Disrupting Bullying in Academic Medicine (IDEAS) - January 27

Recorded On: 01/27/2023


While academic medicine encourages teamwork, empathy and altruism, a culture of incivility persists that permits workplace bullying. Bullying involves offenders abusing authority positions and targeting individuals in order to impede their education or career growth. Bullying also affects patient care and causes some individuals to leave the workforce. This webinar will help participants/organizations recognize workforce bullying and discuss tools to disrupt this uncivil behavior.

Learning Objectives:

After participating in this webinar, attendees should…

1. …be able to describe the scope of bullying in academic medicine, behaviors that constitute as bullying, and the impact it has on the careers of its targets.

2. …be able to examine strategies to mitigate bullying if you are the target, bully, upstander, or leader.

3. … understand components of effective institutional anti-bullying policies.

The AAMC IDEAS (Inclusion Diversity, Equity, Antiracism) Webinar series provides actionable information about DEI strategies that you can put into practice to become a more effective and successful leader, educator, and member of the academic medicine community.   

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Maya S. Iyer, MD, MEd

Associate Professor of Pediatrics
Director of Emergency Medicine Faculty Development
Associate Director of Women in Medicine and Science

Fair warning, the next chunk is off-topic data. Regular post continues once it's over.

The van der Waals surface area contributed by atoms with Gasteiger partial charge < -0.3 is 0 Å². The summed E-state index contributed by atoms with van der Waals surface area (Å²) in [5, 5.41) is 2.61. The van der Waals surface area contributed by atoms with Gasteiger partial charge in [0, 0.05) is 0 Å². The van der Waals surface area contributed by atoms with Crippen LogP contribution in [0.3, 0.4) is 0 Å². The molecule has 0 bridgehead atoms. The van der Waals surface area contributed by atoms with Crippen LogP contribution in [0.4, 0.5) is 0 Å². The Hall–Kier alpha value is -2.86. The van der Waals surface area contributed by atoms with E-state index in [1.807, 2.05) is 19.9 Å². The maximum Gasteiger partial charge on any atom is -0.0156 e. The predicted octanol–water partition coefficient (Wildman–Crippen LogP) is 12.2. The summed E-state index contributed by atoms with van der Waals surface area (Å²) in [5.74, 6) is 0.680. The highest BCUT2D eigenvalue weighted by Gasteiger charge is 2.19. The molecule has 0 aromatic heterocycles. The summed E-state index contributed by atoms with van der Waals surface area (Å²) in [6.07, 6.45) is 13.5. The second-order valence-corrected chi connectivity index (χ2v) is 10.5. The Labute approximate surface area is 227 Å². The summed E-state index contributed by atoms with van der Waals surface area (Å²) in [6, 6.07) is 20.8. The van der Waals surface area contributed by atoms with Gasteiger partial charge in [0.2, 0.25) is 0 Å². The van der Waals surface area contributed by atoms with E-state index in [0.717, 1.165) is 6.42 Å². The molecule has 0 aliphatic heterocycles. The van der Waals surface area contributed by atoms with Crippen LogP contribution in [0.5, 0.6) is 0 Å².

The Ohio State University College of Medicine/Nationwide Children’s Hospital

Maya S. Iyer, MD, MEd is a Pediatric Emergency Medicine attending physician at Nationwide Children’s Hospital and an Associate Professor of Clinical Pediatrics at the Ohio State University College of Medicine. She holds a master’s degree in medical education and have a passion for medical education and medical education research, particularly as it relates to faculty development, faculty affairs, maintenance of certification and self-directed, life-long learning. Currently, she is the Director of Emergency Faculty Development at Nationwide Children’s Hospital and Associate Director for Women in Medicine and Science. She has published extensively in medical education research and mentored numerous trainees. Aside from medical education, she is an externally funded researcher focusing on workforce culture issues, particularly gender-based bullying in academic medicine and has given several invited talks on this topic. Nationally, she serves on the Pediatric Emergency Sub Board for the American Board of Pediatrics, the American Academy of Pediatrics Section of Emergency Medicine Women in Pediatric Emergency Medicine Career Development Subcommittee, the Association of American Medical Colleges (AAMC) Group on Faculty Affairs, and the AAMC Group on Women in Medicine and Science. She was a 2019-2020 Visiting Scholar for the American Board of Medical Specialties and a 2021 recipient of the American Medical Association’s Inspiration Award.

Reshma Jagsi, MD, DPhil

Acting Professor and Chair
Department of Radiation Oncology
Emory University School of Medicine